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What made the percentage of enrolled Indian students go up in the US?

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BY UITV, NOV 16 - The number of Indian students studying in the US soared by 25% to a record high, figures from 2015-2016 show.

The 2016 Open Doors data says Indian students contribute more than $5.5bn (that’s staggering) to the American economy.

It comes against the backdrop of a steep decline in Indian students opting for the UK, with one estimate citing a 50% drop in four years.

Certainly, the UK visa policy has not been comfortable for Indians students to go out and study in UK universities.

The recent visit of PM Theresa May of Britain to India, did raise speculations on the difficulties faced by the Indian students studying back in UK. And the visa hassle that they go through

She went back home from India promising that the visa rule will be amended and students and working professionals will get the approval of Visa within a single day.

She went back to Britain and no such promises were delivered. The Christian part in the UK went on in sarcastically comment her visit to India as “A 3-day holiday”

This derives a basic reason why Indians are choosing UK as their next Study destination.

While the growth in the number of Indians has been phenomenal in recent years—25% in 2016 over last year—China is still the most represented foreign country at American colleges. The total number of international students in the US crossed one million in 2016 for the first time, the data showed.

Students from India, china and Saudi Arabia account for more than half of million plus population of foreign students in the US.

But India’s rate of growth of population will change that in the years to come, surpassing china, which is no.1 right now.

"With the stabilizing of the rupee against the dollar over the past couple of years, Indian students who had put their plans on hold were then able to come to the US," Rajika Bhandari, deputy vice-president for research and evaluation at IIE, told the Mint newspaper.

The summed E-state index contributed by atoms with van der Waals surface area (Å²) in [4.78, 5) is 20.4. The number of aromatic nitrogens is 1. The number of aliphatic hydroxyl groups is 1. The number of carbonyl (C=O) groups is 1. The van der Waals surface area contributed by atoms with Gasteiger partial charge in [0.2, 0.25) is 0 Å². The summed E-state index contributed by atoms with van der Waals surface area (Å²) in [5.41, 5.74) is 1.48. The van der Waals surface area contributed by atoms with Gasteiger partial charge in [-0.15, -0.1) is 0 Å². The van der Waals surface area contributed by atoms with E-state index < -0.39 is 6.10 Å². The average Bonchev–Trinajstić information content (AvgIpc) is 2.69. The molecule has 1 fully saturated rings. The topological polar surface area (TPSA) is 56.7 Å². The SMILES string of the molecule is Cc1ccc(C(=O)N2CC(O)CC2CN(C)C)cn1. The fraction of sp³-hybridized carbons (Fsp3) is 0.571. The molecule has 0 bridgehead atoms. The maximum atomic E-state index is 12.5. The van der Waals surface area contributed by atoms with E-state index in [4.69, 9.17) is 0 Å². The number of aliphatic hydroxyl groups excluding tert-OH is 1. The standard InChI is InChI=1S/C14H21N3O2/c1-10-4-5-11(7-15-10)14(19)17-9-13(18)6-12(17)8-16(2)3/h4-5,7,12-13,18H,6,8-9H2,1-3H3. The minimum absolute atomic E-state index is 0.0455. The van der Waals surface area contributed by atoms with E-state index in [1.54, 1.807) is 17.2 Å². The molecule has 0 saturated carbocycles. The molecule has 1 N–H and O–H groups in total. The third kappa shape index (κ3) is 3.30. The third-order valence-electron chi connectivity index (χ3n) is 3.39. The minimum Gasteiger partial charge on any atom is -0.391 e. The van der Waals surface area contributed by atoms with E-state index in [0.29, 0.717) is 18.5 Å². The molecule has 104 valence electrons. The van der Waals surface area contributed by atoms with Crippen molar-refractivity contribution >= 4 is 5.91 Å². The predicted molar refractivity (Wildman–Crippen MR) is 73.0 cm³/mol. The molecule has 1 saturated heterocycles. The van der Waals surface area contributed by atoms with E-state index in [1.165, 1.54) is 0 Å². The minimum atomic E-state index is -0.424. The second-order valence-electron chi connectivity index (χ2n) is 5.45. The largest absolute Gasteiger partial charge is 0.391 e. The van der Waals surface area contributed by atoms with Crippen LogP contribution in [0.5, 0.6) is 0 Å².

Mostly the Indian students go to the US to study engineering, math or computer science. Out of Indian student diaspora, 11.6% of students are studying UG course.

61.4% were studying a graduate program and 25.5% were working under the optional practical training, that allows foreign students to stay in the US after one year of graduation.

The number of Indian students going to the UK has fallen sharply from over 18,500 in 2010-11 to around 11,000 largely due to tough visa rules of Britain and India’s refusal to treat UK’s one-year master’s degree courses on par with two-year post-graduate degrees back home.

Overall, the US hosted some 1,043,839 foreign students in 2015-16.

While India contributed 15.9% to this number, China’s tally stood at 31.5%, sending 328,547 students to the US.

  • California (149,328 foreign students)
  • New York (114,316)
  • Texas (82,184 foreign students)

These are the three leading states chosen by international students.

Similarly, the top three academic institutions which are most preferred by Indian students for the academic year 2015-16 are:

  • New York University (15,543 foreign students)
  • University of Southern California Los Angeles (13,340)
  • Arizona State University in Tempe (12,751)

The breakdown of students studying in the US is as follows. Most of them are into STEM (Science, technology, engineering and mathematics) field

With the US preparing for a new government under Donald Trump, policies on work visas following graduation may change and that could drive decisions of prospective students. President-elect Trump is expected to introduce stringent rules for the H-1B visa that lets foreign nationals work in the US for at least six years. This is the most common category of visas applied for by Indian students after they complete OPT.  

Hyderabad in India, has accounted the highest number of student been sent to US. It went past Bangalore which had topped in the previous academic year of 2015.

You don’t believe me? Listen to trump, speaking then,

Here is the video -

Video Courtesy - Motta Maadi Science